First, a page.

Iran’s Ministry of Science Research and Technology, and National Elite Foundation are thanked for supporting the author’s global programs of optimizing science edification in the new millennium.

References

  1. Dietary Reference Intakes (DRI) (2003) Applications in Dietary Planning. National Academy Press. p. 51.
  2. Nikkhah A (2015) Establishing rhythmic regularities in cell physiology: A novel global program to thwart cancer. J Nutr Health Food Eng 2(2): 00052.
  3. Nikkhah A (2014) Timing of eating a global orchestrator of biological rhythms: dairy cow nitrogen metabolism and milk fatty acids. Biol Rhythms Res 45(5): 661-670.
  4. Nikkhah A (2015) Secure Weight Management via Fitting Circadian Patterns of Physical Activity, Resting and Eating. Adv Obes Weigh Manag Control 2(4): 00023.
  5. Nikkhah A (2015) Effective Weight Management in Periparturient Women through Optimizing Eating Timing: A Novel Global Approach. Adv Obes Weight Manag Control 2(3): 00018.
  6. Nikkhah A (2015) Circadian Fitting of Exercise and Eating Patterns: The Secret of Healthy Life. J Bioprocess Biotech. 5: e129.
  7. Nikkhah A (2015) Harmonizing Eating and Exercise Circadian Rhythms for Optimal Glucose-Insulin and Vascular Physiology. Int J Diabetol Vasc Dis Res 3(3): 87-88.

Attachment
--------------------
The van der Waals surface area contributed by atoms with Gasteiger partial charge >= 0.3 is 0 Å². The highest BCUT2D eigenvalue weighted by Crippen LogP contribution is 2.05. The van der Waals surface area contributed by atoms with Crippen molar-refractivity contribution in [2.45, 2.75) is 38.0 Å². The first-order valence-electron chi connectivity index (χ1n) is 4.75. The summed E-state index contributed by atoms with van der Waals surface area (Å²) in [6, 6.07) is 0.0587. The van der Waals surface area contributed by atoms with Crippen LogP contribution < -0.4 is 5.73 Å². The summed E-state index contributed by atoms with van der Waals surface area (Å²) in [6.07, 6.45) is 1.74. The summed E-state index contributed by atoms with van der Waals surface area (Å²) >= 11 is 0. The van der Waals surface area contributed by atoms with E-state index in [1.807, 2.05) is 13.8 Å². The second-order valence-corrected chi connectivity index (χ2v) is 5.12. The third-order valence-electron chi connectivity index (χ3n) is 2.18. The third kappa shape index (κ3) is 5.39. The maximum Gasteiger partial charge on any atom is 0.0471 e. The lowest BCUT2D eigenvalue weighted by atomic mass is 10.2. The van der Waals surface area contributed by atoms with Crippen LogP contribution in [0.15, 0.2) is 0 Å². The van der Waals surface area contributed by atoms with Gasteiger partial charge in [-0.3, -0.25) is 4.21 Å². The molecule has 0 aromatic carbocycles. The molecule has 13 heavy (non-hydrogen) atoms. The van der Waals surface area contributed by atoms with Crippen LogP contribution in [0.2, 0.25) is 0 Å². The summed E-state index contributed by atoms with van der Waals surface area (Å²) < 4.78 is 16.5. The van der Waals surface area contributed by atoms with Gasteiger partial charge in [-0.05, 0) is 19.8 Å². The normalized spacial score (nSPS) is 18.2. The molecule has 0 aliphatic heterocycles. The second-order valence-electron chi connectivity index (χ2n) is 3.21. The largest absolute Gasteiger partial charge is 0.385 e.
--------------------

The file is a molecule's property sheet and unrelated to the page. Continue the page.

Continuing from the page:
8. Nikkhah A (2015) Discovering the Right Time to Take Food to Smash Diabetes. J Diabetes Res Ther 1.1.
  9. Nikkhah A (2015) Intake Circadian Physiology: An Overlooked Public Health Concern. Endocrinol Metab Synd 4: 153.
  10. Nikkhah A (2014) Perspective: Nutrient Intake Chronophysiology: A Rising Public Health Concern. J Nutr Therap 3(4): 156-157.
  11. Nikkhah A (2012) Eating time modulations of physiology and health: life lessons from human and ruminant models. Iranian J Basic Med Sci 15(4): 787-794.
  12. Nikkhah A (2015) Avoid Large Night Meals to Stay Fit. J Obes Weight Loss Ther 4: e115.
  13. Nikkhah A (2014) Disease Closure through Opening Novel Chrono-Sciences: Bioprocessing of Intermediary Metabolism. J Bioprocess Biotechniq 5: 1.